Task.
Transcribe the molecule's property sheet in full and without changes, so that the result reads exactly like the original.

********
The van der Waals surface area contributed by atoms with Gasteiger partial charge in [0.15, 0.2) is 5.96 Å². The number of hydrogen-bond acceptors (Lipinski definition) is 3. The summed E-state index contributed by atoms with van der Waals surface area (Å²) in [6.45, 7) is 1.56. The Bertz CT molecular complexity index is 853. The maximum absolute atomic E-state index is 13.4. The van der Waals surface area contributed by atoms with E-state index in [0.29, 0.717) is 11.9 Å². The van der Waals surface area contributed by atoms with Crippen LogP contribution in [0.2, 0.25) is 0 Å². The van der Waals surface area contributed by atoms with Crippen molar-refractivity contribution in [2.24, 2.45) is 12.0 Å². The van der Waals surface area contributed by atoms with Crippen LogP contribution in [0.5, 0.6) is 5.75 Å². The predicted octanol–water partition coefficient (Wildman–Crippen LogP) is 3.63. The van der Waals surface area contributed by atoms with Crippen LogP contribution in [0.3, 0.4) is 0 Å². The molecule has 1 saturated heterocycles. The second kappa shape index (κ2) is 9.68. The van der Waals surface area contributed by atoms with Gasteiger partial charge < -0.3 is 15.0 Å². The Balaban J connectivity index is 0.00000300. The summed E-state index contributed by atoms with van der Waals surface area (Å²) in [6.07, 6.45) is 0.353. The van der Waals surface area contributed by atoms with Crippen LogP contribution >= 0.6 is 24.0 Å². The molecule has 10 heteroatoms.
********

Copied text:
The van der Waals surface area contributed by atoms with Gasteiger partial charge in [0.15, 0.2) is 5.96 Å². The number of hydrogen-bond acceptors (Lipinski definition) is 3. The summed E-state index contributed by atoms with van der Waals surface area (Å²) in [6.45, 7) is 1.56. The Bertz CT molecular complexity index is 853. The maximum absolute atomic E-state index is 13.4. The van der Waals surface area contributed by atoms with E-state index in [0.29, 0.717) is 11.9 Å². The van der Waals surface area contributed by atoms with Crippen LogP contribution in [0.2, 0.25) is 0 Å². The van der Waals surface area contributed by atoms with Crippen molar-refractivity contribution in [2.24, 2.45) is 12.0 Å². The van der Waals surface area contributed by atoms with Crippen LogP contribution in [0.5, 0.6) is 5.75 Å². The predicted octanol–water partition coefficient (Wildman–Crippen LogP) is 3.63. The van der Waals surface area contributed by atoms with Crippen LogP contribution in [0.3, 0.4) is 0 Å². The molecule has 1 saturated heterocycles. The second kappa shape index (κ2) is 9.68. The van der Waals surface area contributed by atoms with Gasteiger partial charge < -0.3 is 15.0 Å². The Balaban J connectivity index is 0.00000300. The summed E-state index contributed by atoms with van der Waals surface area (Å²) in [6.07, 6.45) is 0.353. The van der Waals surface area contributed by atoms with Crippen LogP contribution >= 0.6 is 24.0 Å². The molecule has 10 heteroatoms.